Once upon a time in America, our two-party political system provided citizens with an imperfect, yet effective, mechanism for preserving our democratic republic as–in the words of Ronald Reagan–“a nation that has a government, not the other way around.” This is no longer the case. The mechanism is broken.
The system’s break-down can be traced to the Democratic Party’s capture by true believers in the totalitarian doctrine of omnipotent, coercive government during the late 1960s and 1970s. Over the ensuing decades, its increasingly anti-democratic leaders have totally ignored or tragically forgotten the implications of the hundred million deaths directly attributable to the 20th Century’s experiments with communism, socialism, fascism and other totalitarian strains.
By way of contrast, the Republican Party has never ceased paying lip service to individual liberty, the rule of law and limited, consensual government. On occasion, its leaders are still heard preaching the material, moral and spiritual superiority of these principles over unconstrained government power. Time and time again, however, they have exhibited a cowardly unwillingness to “walk the talk” of freedom.
For all intents and purposes, the Republican Party has become an enabler of the Democratic Party’s protracted crusade against “government of the people, by the people, for the people.” Both parties have been co-opted by a morbidly-obese federal government which has lawlessly exercised vast powers nowhere granted it in the Constitution. Their members comprise a wannabe, bi-partisan ruling class in Washington, D.C. Under no circumstances can they be trusted as reliable allies of freedom.
The combination of craven, Republican capitulation and duplicitous, Democratic subversion has culminated in the fundamental transformation of the U.S. Constitution. What originated as a security pact among the sovereign states and their citizens has become an instrument of surrender to an unconstrained federal government. Having invalidated the SOLE source of the federal government’s just powers, this transformation has also abrogated its legitimate authority over law-abiding citizens of the United States.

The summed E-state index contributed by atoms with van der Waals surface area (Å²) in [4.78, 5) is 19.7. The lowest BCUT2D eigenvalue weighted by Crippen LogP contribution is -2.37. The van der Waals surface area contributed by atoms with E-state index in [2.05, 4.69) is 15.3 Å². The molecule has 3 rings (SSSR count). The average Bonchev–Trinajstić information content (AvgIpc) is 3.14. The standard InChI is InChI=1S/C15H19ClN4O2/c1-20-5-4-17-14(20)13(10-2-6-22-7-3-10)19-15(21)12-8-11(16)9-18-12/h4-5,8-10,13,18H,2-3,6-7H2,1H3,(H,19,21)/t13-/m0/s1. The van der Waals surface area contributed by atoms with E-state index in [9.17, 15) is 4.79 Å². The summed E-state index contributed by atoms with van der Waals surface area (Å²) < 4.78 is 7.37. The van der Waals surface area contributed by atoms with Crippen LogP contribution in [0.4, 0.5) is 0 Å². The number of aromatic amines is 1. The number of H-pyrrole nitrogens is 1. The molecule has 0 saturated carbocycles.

As a consequence, contemporary America very nearly meets the classic definition of tyranny: Power without authority. Under comparable circumstances nearly two-and-a-half centuries ago, Samuel Adams condemned those who would cravenly submit to the tyranny of King George III: “If ye love wealth better than freedom, the tranquility of servitude than the animating contest of freedom, go from us in peace . . . May your chains sit lightly upon you, and may posterity forget that ye were our countrymen.” In the Declaration of Independence, Thomas Jefferson similarly proposed that his liberty-loving countrymen “throw off such Government, and . . . provide new Guards for their future security.”
All of which raises the question: What, if anything, is to be done about this perilous predicament? Should we submit to the de facto tyranny of Uncle Sam? Or alternatively, should we emulate our nation’s Founding Fathers in rebelling against their illegitimate sovereign?
What I would propose is not a Jeffersonian revolution to overthrow our lawless federal government, but a non-violent restoration of the founding principle of limited, consensual government in our beloved nation. As I see it, this goal can best be achieved by a grassroots movement of citizen CEOs (Constitution Enforcement Officers) with the courage to force the government back within its original, strict constitutional constraints.
The good news is the fate of America is still firmly in our own hands. The bad news is time is VERY short. And the clock is ticking. If we do nothing, we will soon learn the painful truth that “freedom requires courage, but cowardice guarantees servitude.” If we have the fortitude and the will to act, however, we will earn the eternal gratitude of future generations for preserving for them the blessings of liberty which we ourselves inherited from our worthy ancestors.